Read the Taken by the Wind book Reviews Now

Taken by the Wind

Ci Ci Soleil
Beach Reads Press

Taken by the Wind is a novel steeped in inspections of new beginnings, endings, and Miranda Wright’s efforts to control what happens in her world.

Her ability to remain flexible in adversity is apparent from the start (“...she spun around, her heart racing as a splintering sound rendered the air, followed by a crash and a loud thud. She ran to the window to see a large branch fallen across half the patio; her giant planter lay in shards among the collateral damage of the once-potted petunias. “Well, shit. That’s not good timing. Okay…” she thought aloud. “Change of plans. So, no guests on the patio.”), as she’s determined that no wind will alter her trajectory and plans.

But as she finds herself the author of a best-selling book, Taken by the Wind, Miranda begins to experience the blowback of fame, fortune, and fan fantasies about her influences and life.

Suddenly, everything is out of control. And Miranda finds herself losing her edge on many levels (“I’m trying hard to fight my way back to where I was.”).

How close to reality is the story she’s created, and how does it influence the course of her life?

Readers will find Taken by the Wind an exceptional story of change, transformation, and new opportunities.

Life gets messy, sometimes. How various characters handle ongoing adversity and changes over time lends a realistic, thought-provoking atmosphere to Taken by the Wind that will engross women interested in changing fortunes, love, and relationships.

The result is a novel that will delight women who look for already-strong female protagonists who are not afraid of re-examining their relationships, attitudes, and perspectives in the face of new experiences.

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Curious for Cookies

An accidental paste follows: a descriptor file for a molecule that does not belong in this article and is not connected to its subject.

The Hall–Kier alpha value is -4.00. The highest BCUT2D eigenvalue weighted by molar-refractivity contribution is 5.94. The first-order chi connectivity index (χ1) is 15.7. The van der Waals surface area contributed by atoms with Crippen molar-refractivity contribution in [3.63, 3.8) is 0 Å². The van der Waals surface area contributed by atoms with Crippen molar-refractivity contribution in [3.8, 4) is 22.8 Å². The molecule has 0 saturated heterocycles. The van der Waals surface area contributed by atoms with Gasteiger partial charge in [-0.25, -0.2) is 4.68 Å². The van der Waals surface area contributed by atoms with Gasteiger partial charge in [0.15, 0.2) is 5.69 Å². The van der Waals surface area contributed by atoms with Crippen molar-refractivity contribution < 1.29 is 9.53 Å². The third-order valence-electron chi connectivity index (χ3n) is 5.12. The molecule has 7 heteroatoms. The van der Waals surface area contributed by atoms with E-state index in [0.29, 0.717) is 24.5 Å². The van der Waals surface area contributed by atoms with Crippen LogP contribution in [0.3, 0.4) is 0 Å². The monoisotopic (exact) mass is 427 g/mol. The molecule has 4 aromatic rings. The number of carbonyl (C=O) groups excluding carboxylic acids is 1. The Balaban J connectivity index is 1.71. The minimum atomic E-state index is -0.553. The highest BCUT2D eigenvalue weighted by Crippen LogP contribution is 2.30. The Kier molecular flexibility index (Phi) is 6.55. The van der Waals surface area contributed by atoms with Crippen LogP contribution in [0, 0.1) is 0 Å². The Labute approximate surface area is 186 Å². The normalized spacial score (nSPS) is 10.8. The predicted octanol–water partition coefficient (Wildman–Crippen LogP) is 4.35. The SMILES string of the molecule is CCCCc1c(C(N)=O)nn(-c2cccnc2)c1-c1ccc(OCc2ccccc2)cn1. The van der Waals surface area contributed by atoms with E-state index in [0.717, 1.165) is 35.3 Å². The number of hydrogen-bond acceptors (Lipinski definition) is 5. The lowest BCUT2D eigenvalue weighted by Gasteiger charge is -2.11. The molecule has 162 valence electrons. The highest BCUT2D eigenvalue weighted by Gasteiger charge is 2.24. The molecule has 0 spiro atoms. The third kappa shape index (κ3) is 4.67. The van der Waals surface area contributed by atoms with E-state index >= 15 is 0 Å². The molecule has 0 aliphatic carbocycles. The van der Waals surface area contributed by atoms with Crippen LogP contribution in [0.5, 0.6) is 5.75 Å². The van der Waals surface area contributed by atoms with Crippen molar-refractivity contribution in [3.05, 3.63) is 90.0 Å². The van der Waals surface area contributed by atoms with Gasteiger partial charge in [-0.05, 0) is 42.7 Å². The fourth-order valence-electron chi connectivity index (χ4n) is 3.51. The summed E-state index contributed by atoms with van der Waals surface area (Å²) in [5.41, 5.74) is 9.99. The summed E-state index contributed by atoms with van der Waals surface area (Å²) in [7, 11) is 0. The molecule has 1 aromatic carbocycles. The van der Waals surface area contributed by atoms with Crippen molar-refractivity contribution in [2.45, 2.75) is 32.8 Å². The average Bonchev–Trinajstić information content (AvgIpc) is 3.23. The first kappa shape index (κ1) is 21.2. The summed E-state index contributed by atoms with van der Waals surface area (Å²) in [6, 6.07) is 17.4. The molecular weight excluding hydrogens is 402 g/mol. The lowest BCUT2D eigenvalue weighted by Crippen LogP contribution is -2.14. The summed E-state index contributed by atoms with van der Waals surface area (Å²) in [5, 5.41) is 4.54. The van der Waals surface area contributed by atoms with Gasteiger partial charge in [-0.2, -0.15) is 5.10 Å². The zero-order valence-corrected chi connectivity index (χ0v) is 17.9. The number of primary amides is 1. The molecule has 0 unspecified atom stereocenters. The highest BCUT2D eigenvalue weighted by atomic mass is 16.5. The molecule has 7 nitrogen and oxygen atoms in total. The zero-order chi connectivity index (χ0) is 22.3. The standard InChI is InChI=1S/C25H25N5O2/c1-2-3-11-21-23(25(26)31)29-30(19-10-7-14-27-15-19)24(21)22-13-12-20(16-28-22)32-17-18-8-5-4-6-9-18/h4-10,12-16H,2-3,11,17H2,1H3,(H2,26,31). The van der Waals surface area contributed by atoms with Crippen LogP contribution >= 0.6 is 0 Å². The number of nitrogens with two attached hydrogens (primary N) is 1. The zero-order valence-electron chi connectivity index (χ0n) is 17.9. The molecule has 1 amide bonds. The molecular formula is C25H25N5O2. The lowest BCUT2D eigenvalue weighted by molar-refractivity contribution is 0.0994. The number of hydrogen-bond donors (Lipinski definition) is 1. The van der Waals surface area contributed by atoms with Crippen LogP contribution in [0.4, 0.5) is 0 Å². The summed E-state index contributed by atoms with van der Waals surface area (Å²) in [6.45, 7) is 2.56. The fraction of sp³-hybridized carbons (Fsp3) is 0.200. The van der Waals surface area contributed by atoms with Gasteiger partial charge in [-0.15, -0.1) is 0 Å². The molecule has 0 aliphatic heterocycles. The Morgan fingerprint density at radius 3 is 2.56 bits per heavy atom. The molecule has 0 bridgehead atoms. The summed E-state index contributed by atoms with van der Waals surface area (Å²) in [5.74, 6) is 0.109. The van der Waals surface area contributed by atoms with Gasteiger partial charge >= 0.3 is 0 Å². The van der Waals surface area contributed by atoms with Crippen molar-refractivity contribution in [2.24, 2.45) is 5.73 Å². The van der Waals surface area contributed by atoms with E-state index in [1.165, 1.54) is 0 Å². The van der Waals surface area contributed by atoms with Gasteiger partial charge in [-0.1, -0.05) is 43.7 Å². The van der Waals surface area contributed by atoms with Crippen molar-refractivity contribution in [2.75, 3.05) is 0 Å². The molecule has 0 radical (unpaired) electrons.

Ci Ci Soleil and Landon Rosanbalm
Beach Reads

Picture book readers who like dogs will find Curious for Cookies a fun story of dachshund Cornelius which offers an unusual visual format: the dog is introduced with a color photo captured in drawings by Landon Rosanbalm.

Cornelius considers those who love and care for him to be HIS “pets,” not the other way around. And his pets are eating HIS cookies.

The problem is that Cornelius is short, and he can’t quite verify what is going on with the cookies above his head.

Ci Ci Soleil presents a simple, engaging rhyme that captures the dog’s dilemmas and passion for cookies. More importantly, his mix-up over cookies and who owns them is engaging. It contrasts in language and description that kids will find hilarious (especially those who own dogs that receive regular treats).

As Cornelius tries to be “tall” and reaches for his goals, he makes a discovery that leads him into trouble.

Simple lessons about dog food, health, and achievement blend into a whimsical picture book adventure that works equally well as either a read-aloud for the very young or a story for those with rudimentary reading skills.

Kids will learn about truth and consequences as they absorb this tale of a mischievous dog whose heart is set on an impossible goal and personal conundrum when his “pets” don’t behave properly.

Landon Rosanbalm’s fun dog drawings enhance the story, while the photos of the dachshund that begin and end the tale are wonderful emphases that Cornelius is real.


Ci Ci Soleil
Beach Read Press

It’s not every day that one receives a second chance at life, especially during an end-of-life interview with the gates of Hell ready to open. Still, in Victory! Quila Williams is offered an uncommon chance at redemption and a new in which she must consider difficult choices.